With news that more than 1 million Australians changed jobs in the year to February 2018, it is little wonder employers are complaining of skills shortages and retention problems.
New figures from the Australian Bureau of Statistics (ABS) revealed the striking turnover rates – almost equivalent to the entire population of the greater Adelaide area.
And rather than simply moving to a competitor down the road, chief economist Bruce Hockman suggested those skills were being lost altogether, with more than half of those changing employers moving into a different occupation or industry.
Part of the reason for such turnover could be workers chasing higher rates of pay, as private sector wages continue to languish around record lows – a driving force behind the Fair Work Commission’s decision to boost the national minimum wage in 2018/19 by a surprisingly large 3.5 per cent.
Another potential push factor could be the natural decline in some industries as technology makes certain roles and sectors redundant, while simultaneously opening up new opportunities.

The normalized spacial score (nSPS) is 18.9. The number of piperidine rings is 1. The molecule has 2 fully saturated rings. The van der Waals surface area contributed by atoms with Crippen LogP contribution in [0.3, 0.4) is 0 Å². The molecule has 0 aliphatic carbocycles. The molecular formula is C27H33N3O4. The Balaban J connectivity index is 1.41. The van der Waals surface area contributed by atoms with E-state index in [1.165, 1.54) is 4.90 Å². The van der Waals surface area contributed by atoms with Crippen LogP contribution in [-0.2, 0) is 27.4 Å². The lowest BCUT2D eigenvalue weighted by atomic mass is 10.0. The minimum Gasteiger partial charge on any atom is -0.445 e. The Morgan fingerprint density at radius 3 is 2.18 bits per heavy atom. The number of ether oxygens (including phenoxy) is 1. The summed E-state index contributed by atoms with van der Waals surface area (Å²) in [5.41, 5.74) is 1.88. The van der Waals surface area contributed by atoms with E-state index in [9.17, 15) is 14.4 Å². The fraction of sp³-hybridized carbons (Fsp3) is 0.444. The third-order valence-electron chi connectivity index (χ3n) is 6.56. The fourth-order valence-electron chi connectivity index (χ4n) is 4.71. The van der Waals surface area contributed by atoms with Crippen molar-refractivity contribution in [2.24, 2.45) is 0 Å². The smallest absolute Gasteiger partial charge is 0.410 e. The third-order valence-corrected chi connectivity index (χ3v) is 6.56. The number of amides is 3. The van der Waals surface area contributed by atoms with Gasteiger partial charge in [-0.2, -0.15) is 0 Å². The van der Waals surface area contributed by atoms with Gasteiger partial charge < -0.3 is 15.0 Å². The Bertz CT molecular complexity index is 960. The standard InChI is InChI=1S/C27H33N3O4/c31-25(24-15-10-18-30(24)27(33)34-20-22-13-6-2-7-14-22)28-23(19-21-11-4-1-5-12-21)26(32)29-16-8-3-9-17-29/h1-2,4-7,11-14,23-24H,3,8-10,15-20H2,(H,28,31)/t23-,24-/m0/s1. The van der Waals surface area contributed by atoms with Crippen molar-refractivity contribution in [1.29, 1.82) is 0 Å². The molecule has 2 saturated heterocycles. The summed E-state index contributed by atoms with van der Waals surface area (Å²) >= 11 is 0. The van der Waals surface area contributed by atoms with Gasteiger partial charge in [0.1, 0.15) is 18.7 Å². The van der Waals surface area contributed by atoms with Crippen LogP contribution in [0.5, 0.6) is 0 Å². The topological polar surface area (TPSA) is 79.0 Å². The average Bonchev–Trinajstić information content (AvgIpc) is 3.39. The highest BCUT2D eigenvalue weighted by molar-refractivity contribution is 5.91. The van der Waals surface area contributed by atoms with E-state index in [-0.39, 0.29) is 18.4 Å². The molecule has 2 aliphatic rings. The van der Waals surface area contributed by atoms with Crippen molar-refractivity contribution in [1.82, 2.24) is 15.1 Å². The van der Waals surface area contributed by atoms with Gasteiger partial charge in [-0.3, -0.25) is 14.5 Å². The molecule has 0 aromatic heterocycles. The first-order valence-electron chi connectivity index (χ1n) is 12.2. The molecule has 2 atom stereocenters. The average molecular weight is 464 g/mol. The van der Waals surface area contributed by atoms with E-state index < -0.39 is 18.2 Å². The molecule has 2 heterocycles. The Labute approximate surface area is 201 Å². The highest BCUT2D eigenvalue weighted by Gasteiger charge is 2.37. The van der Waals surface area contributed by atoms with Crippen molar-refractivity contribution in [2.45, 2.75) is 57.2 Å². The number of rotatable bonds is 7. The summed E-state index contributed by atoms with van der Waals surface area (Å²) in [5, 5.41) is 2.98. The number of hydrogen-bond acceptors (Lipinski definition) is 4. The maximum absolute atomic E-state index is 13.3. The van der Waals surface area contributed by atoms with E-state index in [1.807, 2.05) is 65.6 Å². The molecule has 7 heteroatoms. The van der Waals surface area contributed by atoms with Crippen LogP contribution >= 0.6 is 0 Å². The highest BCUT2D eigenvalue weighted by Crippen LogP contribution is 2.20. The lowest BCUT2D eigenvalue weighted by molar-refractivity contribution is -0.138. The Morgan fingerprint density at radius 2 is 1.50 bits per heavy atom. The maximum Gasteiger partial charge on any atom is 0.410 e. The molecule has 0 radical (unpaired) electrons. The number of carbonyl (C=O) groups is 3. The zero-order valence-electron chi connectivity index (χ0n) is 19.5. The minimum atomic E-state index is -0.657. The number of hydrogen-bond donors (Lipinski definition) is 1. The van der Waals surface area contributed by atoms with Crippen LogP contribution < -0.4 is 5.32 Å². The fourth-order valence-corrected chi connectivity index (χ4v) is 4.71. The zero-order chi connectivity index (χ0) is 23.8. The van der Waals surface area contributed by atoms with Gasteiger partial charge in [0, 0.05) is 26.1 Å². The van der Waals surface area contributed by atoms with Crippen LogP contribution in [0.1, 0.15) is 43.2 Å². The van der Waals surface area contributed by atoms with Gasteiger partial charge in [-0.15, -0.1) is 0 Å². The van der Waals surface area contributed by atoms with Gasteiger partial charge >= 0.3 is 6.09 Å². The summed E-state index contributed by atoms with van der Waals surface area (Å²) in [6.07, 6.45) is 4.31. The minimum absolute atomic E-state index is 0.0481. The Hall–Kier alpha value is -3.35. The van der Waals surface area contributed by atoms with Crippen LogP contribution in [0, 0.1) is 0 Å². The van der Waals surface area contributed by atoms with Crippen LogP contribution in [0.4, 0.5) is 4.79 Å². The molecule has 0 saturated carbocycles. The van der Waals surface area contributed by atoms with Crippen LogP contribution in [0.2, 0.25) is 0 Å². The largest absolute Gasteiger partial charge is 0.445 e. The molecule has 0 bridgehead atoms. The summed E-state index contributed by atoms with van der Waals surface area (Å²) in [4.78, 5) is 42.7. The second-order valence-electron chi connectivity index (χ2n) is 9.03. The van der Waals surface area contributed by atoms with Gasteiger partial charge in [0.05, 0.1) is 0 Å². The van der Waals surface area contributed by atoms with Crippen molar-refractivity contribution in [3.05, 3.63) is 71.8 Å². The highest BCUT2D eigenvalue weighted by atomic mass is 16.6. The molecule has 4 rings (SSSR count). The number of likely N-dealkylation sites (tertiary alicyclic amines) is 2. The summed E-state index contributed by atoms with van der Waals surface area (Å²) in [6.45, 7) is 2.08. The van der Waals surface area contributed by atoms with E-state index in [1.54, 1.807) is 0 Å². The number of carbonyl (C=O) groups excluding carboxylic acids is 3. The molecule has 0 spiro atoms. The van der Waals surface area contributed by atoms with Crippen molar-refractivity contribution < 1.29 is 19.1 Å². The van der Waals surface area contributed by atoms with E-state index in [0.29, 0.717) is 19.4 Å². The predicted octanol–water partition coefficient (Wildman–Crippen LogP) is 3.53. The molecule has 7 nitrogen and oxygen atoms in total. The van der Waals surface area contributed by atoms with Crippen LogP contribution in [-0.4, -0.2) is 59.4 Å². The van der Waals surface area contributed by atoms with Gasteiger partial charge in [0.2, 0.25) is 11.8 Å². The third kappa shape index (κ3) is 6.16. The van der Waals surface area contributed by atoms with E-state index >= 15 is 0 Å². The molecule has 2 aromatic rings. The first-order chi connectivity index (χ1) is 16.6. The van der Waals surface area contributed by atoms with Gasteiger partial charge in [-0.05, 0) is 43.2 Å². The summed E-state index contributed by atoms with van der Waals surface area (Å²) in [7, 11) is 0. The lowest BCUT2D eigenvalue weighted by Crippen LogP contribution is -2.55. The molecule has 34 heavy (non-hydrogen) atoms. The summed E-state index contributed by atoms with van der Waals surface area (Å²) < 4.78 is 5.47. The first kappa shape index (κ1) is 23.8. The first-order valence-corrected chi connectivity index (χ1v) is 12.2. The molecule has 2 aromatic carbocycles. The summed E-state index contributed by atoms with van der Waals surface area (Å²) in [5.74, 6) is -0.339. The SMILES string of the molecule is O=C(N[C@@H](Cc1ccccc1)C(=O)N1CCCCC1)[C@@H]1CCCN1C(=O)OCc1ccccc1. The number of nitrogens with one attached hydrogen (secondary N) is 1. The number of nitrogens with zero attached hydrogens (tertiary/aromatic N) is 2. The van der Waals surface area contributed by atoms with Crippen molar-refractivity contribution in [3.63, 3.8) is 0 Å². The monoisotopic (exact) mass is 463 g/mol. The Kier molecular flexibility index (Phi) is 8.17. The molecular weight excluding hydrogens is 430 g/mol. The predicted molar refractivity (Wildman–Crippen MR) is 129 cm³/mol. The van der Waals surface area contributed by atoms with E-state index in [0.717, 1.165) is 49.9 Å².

The high rates of turnover are also impacting on unemployment, Mr Hockman said, with a greater number of applicants fighting for jobs.
“In February 2018, the share of unemployed who cited ‘too many applicants’ as being the main difficulty in finding work had more than doubled when compared to 2008. This suggests people feel there is a lot more competition for jobs than there used to be,” he said.
Adam Zuchetti is the editor of My Business, and has steered the publication’s editorial direction since early 2016.
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